Thursday, August 19, 2010


Growing up there was a lot of conversation about our being a family that was Mexican and American. At the time I didn't think of Mexico as being much more than the place where my family came from in the early 20th century.
It was when I was at Garfield High School that I began to hear, and then to use the word Chicana or Chicano as a descriptor of who I was or the community in which I lived.

It was at about that same time that I began to learn something of the history of the Southwestern portion of the United States. It was also at that time that the Walkouts took place as a response to a growing awareness of the lack of equity in education in East L.A. I believe at the time the drop out rate was about 50%.

And it was in August of 1970 that the Chicano Moratorium took place at Laguna Park. The footage of the aftermath of the gathering includes scenes that are sadly reminiscent of images that are familiar to those who know The Eyes of the Prize. The death of journalist Ruben Salazar is noteworthy for many reasons; his story was recently highlighted in the Los Angeles Times.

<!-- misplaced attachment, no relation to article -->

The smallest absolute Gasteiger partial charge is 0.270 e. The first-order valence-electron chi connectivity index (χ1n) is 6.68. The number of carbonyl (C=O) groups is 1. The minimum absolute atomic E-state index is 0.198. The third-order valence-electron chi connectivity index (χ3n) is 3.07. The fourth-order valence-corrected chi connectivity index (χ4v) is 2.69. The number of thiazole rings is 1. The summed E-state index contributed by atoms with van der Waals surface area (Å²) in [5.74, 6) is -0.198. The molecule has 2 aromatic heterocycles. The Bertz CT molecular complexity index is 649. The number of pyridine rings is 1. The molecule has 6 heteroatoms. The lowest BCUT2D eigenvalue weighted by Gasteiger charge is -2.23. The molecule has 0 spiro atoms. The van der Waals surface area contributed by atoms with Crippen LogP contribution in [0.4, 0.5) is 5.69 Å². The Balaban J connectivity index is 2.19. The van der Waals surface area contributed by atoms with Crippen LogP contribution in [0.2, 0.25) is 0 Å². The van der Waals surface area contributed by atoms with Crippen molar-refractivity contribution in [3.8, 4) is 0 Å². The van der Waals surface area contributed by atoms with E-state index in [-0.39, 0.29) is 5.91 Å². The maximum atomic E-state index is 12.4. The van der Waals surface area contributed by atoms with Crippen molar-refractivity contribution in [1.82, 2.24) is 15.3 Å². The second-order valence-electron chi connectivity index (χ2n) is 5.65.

And yet, many who are committed to Social Justice, local history, or who are young Latinos, are not aware of this four part documentary. They may not have seen the footage we'll be sharing on Friday.

I hope that you will join us as we view the program and then share conversation with Susan Racho, the segment producer for this groundbreaking documentary.

For more information:

1 comment:

  1. I lived near Garfield High for a number of years on Arizona Ave above 6th. I was always asking people where the term chicano came from. Never got a satisfactory answer to that inquiry.